Yeah. I sent it to my mom, who takes cholesterol-lowering drugs. She hates it when I send "propaganda," so I don't. But this is something I don't think she can call propaganda.
Now, if only she'll do something about it.
I know how you feel.....I showed the article to my father (who also takes cholesterol-lowering drugs) and he wouldn't even read it....all he said was "maybe, someday". Please, he'll never even try. The only good thing I can say about his diet is that he stopped eating veal.
 

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My wife looked up the study (through PubMed, I think), and she found the study to be much more professional and trustworthy than the Atkins study published in the New England Journal of Medicine a little while back. She's getting her PhD in molecular epidemiology, FYI, in case you wonder what her qualifications are.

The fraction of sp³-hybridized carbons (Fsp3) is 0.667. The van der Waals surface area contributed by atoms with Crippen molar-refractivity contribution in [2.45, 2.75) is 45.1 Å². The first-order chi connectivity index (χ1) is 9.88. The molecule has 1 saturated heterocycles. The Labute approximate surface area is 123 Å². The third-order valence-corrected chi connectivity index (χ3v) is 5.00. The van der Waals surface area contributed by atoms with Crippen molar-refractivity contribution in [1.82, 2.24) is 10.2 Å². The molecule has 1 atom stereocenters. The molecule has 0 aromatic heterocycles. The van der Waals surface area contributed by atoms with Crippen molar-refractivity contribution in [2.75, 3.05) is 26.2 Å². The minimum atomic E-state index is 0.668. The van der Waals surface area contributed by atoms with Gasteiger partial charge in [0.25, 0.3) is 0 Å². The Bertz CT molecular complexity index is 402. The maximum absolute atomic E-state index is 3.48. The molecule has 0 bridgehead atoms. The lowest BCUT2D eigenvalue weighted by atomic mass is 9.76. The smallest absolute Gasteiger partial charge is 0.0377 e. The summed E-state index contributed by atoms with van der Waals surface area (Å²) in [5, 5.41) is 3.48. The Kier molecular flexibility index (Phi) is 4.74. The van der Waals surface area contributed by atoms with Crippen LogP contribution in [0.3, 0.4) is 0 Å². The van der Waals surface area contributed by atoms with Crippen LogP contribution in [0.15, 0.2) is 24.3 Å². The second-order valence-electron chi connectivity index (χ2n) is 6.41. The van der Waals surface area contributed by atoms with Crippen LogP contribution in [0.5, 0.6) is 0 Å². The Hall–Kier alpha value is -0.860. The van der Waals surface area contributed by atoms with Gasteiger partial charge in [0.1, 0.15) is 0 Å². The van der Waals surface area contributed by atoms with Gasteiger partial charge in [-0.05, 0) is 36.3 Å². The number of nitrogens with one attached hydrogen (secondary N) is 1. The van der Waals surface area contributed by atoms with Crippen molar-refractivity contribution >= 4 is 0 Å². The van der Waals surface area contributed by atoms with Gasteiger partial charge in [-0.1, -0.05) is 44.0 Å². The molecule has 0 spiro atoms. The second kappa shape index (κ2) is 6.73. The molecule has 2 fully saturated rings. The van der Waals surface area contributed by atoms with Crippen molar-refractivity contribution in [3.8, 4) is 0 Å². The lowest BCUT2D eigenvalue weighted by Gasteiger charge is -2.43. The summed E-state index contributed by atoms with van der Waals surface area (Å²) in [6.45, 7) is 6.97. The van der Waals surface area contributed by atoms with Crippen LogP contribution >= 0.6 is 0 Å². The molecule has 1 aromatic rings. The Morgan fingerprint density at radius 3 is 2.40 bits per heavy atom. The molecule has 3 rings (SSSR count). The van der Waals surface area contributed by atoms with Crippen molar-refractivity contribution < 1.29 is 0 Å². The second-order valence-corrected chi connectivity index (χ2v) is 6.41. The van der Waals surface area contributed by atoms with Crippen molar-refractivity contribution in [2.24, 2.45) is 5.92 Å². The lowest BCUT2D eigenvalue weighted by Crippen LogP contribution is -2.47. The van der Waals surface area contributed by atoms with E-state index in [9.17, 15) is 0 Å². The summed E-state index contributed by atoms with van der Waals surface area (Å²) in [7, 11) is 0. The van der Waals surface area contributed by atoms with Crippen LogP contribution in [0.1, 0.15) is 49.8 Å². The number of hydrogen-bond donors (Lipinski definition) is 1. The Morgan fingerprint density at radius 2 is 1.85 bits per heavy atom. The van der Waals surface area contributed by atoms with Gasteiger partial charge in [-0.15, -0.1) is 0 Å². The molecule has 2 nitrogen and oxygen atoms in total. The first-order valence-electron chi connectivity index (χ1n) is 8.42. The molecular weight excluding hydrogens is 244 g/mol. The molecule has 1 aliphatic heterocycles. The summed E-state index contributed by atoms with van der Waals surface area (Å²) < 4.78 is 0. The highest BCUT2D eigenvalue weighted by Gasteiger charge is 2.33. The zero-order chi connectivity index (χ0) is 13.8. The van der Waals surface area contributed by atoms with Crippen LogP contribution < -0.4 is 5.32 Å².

She tried to show her "boss" at the lab, whose doctor put him on Atkins, but he wouldn't look at it, either. And he's scientist, fer crissakes! This is the self-delusion I was talking about in another thread. So many people pretend they're in denial, when really they're self-deluded, and deluding everyone around them. It's gonna take a quadruple-bypass to convince some people, I guess. *sigh*
 

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(no not for me)

"According to the Journal of the American Medical Association, a

low-fat vegetarian diet including soy, eggplant and almonds can

lower cholesterol levels about as much as statin drugs. The

small, one month study involved 46 men and women with high

cholesterol levels.

Read more: http://www.usatoday.com/news/health/...lesterol_x.htm

"

Vegetarian diet may work as well as cholesterol drugs